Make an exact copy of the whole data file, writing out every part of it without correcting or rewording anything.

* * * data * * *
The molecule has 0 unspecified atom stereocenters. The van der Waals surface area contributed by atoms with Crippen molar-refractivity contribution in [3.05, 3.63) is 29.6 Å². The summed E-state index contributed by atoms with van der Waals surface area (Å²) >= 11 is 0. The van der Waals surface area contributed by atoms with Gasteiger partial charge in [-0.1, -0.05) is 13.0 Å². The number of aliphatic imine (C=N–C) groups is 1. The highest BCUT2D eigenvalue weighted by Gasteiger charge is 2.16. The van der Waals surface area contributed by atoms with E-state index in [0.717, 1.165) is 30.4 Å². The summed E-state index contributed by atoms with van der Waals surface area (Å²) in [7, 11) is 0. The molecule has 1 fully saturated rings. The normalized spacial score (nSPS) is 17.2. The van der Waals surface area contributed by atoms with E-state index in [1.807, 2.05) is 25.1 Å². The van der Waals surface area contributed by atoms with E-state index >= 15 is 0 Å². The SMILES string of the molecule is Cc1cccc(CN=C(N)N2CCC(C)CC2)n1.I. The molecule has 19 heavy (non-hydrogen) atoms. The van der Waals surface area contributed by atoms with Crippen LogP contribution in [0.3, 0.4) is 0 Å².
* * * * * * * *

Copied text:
The molecule has 0 unspecified atom stereocenters. The van der Waals surface area contributed by atoms with Crippen molar-refractivity contribution in [3.05, 3.63) is 29.6 Å². The summed E-state index contributed by atoms with van der Waals surface area (Å²) >= 11 is 0. The van der Waals surface area contributed by atoms with Gasteiger partial charge in [-0.1, -0.05) is 13.0 Å². The number of aliphatic imine (C=N–C) groups is 1. The highest BCUT2D eigenvalue weighted by Gasteiger charge is 2.16. The van der Waals surface area contributed by atoms with E-state index in [0.717, 1.165) is 30.4 Å². The summed E-state index contributed by atoms with van der Waals surface area (Å²) in [7, 11) is 0. The molecule has 1 fully saturated rings. The normalized spacial score (nSPS) is 17.2. The van der Waals surface area contributed by atoms with E-state index in [1.807, 2.05) is 25.1 Å². The van der Waals surface area contributed by atoms with E-state index >= 15 is 0 Å². The SMILES string of the molecule is Cc1cccc(CN=C(N)N2CCC(C)CC2)n1.I. The molecule has 19 heavy (non-hydrogen) atoms. The van der Waals surface area contributed by atoms with Crippen LogP contribution in [0.3, 0.4) is 0 Å².